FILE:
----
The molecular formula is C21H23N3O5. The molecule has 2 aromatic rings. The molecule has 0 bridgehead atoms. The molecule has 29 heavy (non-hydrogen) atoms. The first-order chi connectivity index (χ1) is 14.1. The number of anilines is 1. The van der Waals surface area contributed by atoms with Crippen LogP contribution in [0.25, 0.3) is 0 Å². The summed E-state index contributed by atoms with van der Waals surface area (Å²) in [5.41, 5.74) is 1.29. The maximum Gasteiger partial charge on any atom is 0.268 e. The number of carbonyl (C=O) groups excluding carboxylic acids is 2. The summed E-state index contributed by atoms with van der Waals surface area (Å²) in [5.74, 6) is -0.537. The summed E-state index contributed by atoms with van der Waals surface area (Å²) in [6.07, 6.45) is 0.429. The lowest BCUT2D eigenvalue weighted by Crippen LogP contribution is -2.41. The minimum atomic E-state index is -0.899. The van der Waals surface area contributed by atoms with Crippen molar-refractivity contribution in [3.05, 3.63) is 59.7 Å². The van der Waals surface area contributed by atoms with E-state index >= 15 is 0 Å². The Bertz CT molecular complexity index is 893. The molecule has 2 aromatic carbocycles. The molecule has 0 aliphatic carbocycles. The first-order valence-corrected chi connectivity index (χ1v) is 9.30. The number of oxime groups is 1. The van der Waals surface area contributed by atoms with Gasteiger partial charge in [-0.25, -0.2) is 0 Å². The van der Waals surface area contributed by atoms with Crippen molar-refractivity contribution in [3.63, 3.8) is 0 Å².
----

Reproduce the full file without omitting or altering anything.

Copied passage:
The molecular formula is C21H23N3O5. The molecule has 2 aromatic rings. The molecule has 0 bridgehead atoms. The molecule has 29 heavy (non-hydrogen) atoms. The first-order chi connectivity index (χ1) is 14.1. The number of anilines is 1. The van der Waals surface area contributed by atoms with Crippen LogP contribution in [0.25, 0.3) is 0 Å². The summed E-state index contributed by atoms with van der Waals surface area (Å²) in [5.41, 5.74) is 1.29. The maximum Gasteiger partial charge on any atom is 0.268 e. The number of carbonyl (C=O) groups excluding carboxylic acids is 2. The summed E-state index contributed by atoms with van der Waals surface area (Å²) in [5.74, 6) is -0.537. The summed E-state index contributed by atoms with van der Waals surface area (Å²) in [6.07, 6.45) is 0.429. The lowest BCUT2D eigenvalue weighted by Crippen LogP contribution is -2.41. The minimum atomic E-state index is -0.899. The van der Waals surface area contributed by atoms with Crippen molar-refractivity contribution in [3.05, 3.63) is 59.7 Å². The van der Waals surface area contributed by atoms with E-state index >= 15 is 0 Å². The Bertz CT molecular complexity index is 893. The molecule has 2 aromatic carbocycles. The molecule has 0 aliphatic carbocycles. The first-order valence-corrected chi connectivity index (χ1v) is 9.30. The number of oxime groups is 1. The van der Waals surface area contributed by atoms with Gasteiger partial charge in [-0.25, -0.2) is 0 Å². The van der Waals surface area contributed by atoms with Crippen molar-refractivity contribution in [3.63, 3.8) is 0 Å².